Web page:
If a client were to pay a designer his/her hourly rate to see a custom product through to installation, the amount would be outrageous. Think about it — on the low end, metropolitan designers charge roughly $75/hour. A custom sofa with average
setbacks may take about 10 hours of shopping, research, and damage control phone calls. But can you imagine, as a client, seeing that on a bill? Because it's unreasonable to charge the actual amount of hours it takes to see a custom piece through to completion, to-the-trade pricing helps to ensure that the designer gets compensated at least in part for the time it takes to ensure a product arrives as expected. It also offsets a bit of the cost that an unresolved damage places on the designer. Ultimately, the designer is responsible for the end result. Having a reliable workroom and delivery service (which, by the way, take time to build relationships with) helps to reduce the risk of loss, but if something is damaged and the cause is not clear, the designer, not the client, almost inevitably eats the cost.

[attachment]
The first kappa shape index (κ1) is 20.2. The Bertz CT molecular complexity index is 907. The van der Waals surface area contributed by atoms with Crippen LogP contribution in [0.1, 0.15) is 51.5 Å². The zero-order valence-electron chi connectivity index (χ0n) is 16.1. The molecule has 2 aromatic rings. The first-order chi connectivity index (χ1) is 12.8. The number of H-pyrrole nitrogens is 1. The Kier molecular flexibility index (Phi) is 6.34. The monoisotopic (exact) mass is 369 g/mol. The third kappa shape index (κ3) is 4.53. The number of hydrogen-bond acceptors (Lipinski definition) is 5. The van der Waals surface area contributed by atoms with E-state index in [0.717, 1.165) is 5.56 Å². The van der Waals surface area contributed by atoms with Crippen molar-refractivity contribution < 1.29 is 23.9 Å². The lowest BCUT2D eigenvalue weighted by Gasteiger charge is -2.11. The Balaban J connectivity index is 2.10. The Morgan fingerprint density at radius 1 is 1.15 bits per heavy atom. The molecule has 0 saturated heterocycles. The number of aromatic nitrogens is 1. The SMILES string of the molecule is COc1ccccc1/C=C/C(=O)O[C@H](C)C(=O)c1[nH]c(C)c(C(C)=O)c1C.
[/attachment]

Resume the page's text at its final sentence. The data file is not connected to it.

The flip side is that as more retailers offer semi-custom options, this system doesn't need to be relied on quite as often. One-stop-shop retailers like the Williams-Sonoma empire, take the brunt of the responsibility. They offer their own fabrics and finishes, arrange the shipping, handle damages, etc. If they offer special trade pricing, it's usually much less of a discount than to-the-trade-only suppliers.
Why trade-only products?
I'm sure there is much more on this subject than I know, but some of the best answers that I've heard come from the comments of this post last week